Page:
I am concerned that, once again, the reserve manager is proposing to dredge this channel later this year and I have been lobbying Devon Birds’ Council to ensure this doesn’t happen. The figures below show the surface elevation along the length of the reserve from Mill Lane in the east to the footbridge on the South West Coastal Path in the west. The shaded pink area in the first figure illustrates just how much the water table was lowered following dredging in 1994.

The height of the water table at SML relative to the surface, pre and post dredging in 1994

However, the shaded brown area in the second figure shows the depth of the ditch as measured this month, following a gradual, slow improvement over the last couple of years. The steeper gradient at c. 800m coincides with the location of the boardwalk across the reedbed and marks the point where the flow downstream meets water impounded when the sandbar is intact, allowing sediment to build up. It is likely that the gradient below this point is actually shallower than illustrated but the boundary path deviates to about 15m away from the ditch below the boardwalk and I considered it unsafe to attempt to measure the depth when operating on my own.

Realistically, it is unlikely that there will be much improvement upstream of the public footpath at 400m as dredging along the eastern length of ditch caused a fourfold increase in gradient and the consequent higher flow rate prevents sedimentation from occurring.

The height of the water table at SML relative to the surface in May 2021

Not dredging the ditch will allow sedimentation to continue and the shallowing stream should restore the natural floodplain in the centre of the reserve at the expense of Hemlock Water Dropwort and to the benefit of the reedbed and its associated ecosystem. At the very least, doing nothing and allowing nature to take its course, costs nothing and, if it all goes pear-shaped, can easily be reversed by a man in a hi-vis jacket and a very big digger!

Tuesday 27th April 2021

After a completely clear, windless night with a full moon I wasn’t expecting much in the way of grounded migrants this morning and I wasn’t disappointed! Nevertheless, despite the lack of numbers, there was a reasonable selection including eight species of warbler and the first Reed Bunting, Garden Warblers and Whitethroat of the year. A French ringed Sedge warbler provided the icing on the cake, although this is known to be a local breeder, ringed as a 1st year at Trunvel, Treogat, Finistère, France on 6th August 2018 during its first southwards migration. Now returning to South Milton to breed for the third successive year.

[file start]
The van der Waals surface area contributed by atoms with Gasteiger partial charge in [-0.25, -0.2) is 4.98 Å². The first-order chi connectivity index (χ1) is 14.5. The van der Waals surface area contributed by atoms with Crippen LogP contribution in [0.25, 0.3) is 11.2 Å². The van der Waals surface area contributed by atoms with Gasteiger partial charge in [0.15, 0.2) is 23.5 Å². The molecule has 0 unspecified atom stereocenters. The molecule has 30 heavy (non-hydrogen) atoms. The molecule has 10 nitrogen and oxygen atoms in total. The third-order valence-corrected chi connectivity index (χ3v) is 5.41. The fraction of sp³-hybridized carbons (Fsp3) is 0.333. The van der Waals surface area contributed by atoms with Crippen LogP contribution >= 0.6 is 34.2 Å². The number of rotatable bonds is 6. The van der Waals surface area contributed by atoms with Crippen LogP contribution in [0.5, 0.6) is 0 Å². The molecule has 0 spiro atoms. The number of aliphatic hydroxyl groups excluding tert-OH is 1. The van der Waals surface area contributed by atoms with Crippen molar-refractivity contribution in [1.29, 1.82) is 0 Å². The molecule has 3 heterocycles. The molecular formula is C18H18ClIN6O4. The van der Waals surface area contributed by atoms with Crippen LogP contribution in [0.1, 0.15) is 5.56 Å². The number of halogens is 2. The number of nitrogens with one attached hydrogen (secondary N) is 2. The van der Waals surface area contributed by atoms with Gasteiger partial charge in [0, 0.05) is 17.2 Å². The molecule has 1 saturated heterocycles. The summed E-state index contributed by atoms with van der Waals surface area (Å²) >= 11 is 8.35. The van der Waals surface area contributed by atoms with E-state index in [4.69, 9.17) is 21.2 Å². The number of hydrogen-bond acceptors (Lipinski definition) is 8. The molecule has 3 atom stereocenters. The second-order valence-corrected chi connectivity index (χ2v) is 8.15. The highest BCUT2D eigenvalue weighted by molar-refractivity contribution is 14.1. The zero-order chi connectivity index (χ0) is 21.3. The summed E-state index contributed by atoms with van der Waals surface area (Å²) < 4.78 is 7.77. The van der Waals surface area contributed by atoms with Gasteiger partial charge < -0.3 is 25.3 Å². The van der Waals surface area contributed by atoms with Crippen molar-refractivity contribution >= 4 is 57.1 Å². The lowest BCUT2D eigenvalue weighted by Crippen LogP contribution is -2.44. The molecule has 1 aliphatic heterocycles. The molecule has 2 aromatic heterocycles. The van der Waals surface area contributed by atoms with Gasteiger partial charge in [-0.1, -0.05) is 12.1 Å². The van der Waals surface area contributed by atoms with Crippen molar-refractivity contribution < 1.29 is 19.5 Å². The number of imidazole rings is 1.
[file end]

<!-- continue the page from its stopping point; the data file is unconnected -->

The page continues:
Once again, my time was most profitably spent, between net rounds, clearing more grass from the boards in Marsh Ride. With 42 metres of board now fully exposed, just six remain to be cleared during my next visit.

Final totals were: 1 Blackbird, 5 Blackcap, 2 Blue Tit, 1 Cetti’s Warbler, 3 Chiffchaff, 2 Garden Warbler, 1 Reed Bunting, 1 Reed Warbler, 1 Robin, 6 Sedge Warbler, 1 Whitethroat and 1 Wilow Warbler.

South Milton Ley Biodiversity

One of the major shortcomings at South Milton Ley, identified in the last management plan, was the lack of comprehensive, contemporary information on the flora and fauna of the reserve and the complete absence of monitoring both before or after major projects, which may have affected species distributions and diversity. Since 2015, I have made considerable efforts to encourage specialist teams to visit the reserve and the fruits of their collective efforts have been considerable.

Whilst this blog primarily concentrates on bird ringing at SML, Devon Bird’s current lack of an archivist causes me concern that, in the event of my sudden demise or that of my pc, many records could be lost. Consequently, I have sent copies of species lists to Natural England, who oversee the SSSI, and made the decision to post copies on this blog as well.

My own contribution to today’s lists is minor when compared to the efforts of visiting specialists and, whilst I have made every effort not to omit anyone, it was safer to name the parent groups rather than individuals and I apologise in advance if anybody feels overlooked.